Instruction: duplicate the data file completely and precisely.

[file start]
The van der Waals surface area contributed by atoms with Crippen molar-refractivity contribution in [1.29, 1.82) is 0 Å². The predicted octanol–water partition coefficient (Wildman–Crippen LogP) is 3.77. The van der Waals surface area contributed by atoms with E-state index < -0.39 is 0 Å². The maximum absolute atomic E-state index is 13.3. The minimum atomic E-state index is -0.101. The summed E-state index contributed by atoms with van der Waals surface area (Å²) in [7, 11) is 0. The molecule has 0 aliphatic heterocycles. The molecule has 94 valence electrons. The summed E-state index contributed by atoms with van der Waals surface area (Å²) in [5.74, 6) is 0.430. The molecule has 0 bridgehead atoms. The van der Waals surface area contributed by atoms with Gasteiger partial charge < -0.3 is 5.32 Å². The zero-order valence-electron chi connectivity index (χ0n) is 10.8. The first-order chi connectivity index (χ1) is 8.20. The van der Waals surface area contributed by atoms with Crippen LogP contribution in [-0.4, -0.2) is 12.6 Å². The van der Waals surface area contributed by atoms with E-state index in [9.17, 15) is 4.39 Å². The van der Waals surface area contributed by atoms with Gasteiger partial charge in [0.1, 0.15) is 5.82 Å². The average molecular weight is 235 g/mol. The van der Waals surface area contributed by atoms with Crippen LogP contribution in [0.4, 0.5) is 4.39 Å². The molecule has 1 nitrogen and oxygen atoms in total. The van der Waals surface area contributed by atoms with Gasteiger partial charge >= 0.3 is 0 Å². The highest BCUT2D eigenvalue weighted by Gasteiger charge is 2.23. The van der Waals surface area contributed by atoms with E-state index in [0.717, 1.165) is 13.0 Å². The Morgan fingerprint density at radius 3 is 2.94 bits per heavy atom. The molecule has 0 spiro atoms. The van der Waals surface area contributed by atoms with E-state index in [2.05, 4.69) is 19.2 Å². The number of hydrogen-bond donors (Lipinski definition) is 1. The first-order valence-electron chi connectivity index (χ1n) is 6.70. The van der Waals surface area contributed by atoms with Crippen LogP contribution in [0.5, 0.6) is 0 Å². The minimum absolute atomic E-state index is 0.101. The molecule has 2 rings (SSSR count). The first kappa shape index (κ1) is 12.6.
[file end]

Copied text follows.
The van der Waals surface area contributed by atoms with Crippen molar-refractivity contribution in [1.29, 1.82) is 0 Å². The predicted octanol–water partition coefficient (Wildman–Crippen LogP) is 3.77. The van der Waals surface area contributed by atoms with E-state index < -0.39 is 0 Å². The maximum absolute atomic E-state index is 13.3. The minimum atomic E-state index is -0.101. The summed E-state index contributed by atoms with van der Waals surface area (Å²) in [7, 11) is 0. The molecule has 0 aliphatic heterocycles. The molecule has 94 valence electrons. The summed E-state index contributed by atoms with van der Waals surface area (Å²) in [5.74, 6) is 0.430. The molecule has 0 bridgehead atoms. The van der Waals surface area contributed by atoms with Gasteiger partial charge < -0.3 is 5.32 Å². The zero-order valence-electron chi connectivity index (χ0n) is 10.8. The first-order chi connectivity index (χ1) is 8.20. The van der Waals surface area contributed by atoms with Crippen LogP contribution in [-0.4, -0.2) is 12.6 Å². The van der Waals surface area contributed by atoms with E-state index in [9.17, 15) is 4.39 Å². The van der Waals surface area contributed by atoms with Gasteiger partial charge in [0.1, 0.15) is 5.82 Å². The average molecular weight is 235 g/mol. The van der Waals surface area contributed by atoms with Crippen LogP contribution in [0.4, 0.5) is 4.39 Å². The molecule has 1 nitrogen and oxygen atoms in total. The van der Waals surface area contributed by atoms with Gasteiger partial charge >= 0.3 is 0 Å². The highest BCUT2D eigenvalue weighted by Gasteiger charge is 2.23. The van der Waals surface area contributed by atoms with E-state index in [0.717, 1.165) is 13.0 Å². The Morgan fingerprint density at radius 3 is 2.94 bits per heavy atom. The molecule has 0 spiro atoms. The van der Waals surface area contributed by atoms with E-state index in [2.05, 4.69) is 19.2 Å². The number of hydrogen-bond donors (Lipinski definition) is 1. The first-order valence-electron chi connectivity index (χ1n) is 6.70. The van der Waals surface area contributed by atoms with Crippen LogP contribution in [0.5, 0.6) is 0 Å². The minimum absolute atomic E-state index is 0.101. The molecule has 2 rings (SSSR count). The first kappa shape index (κ1) is 12.6.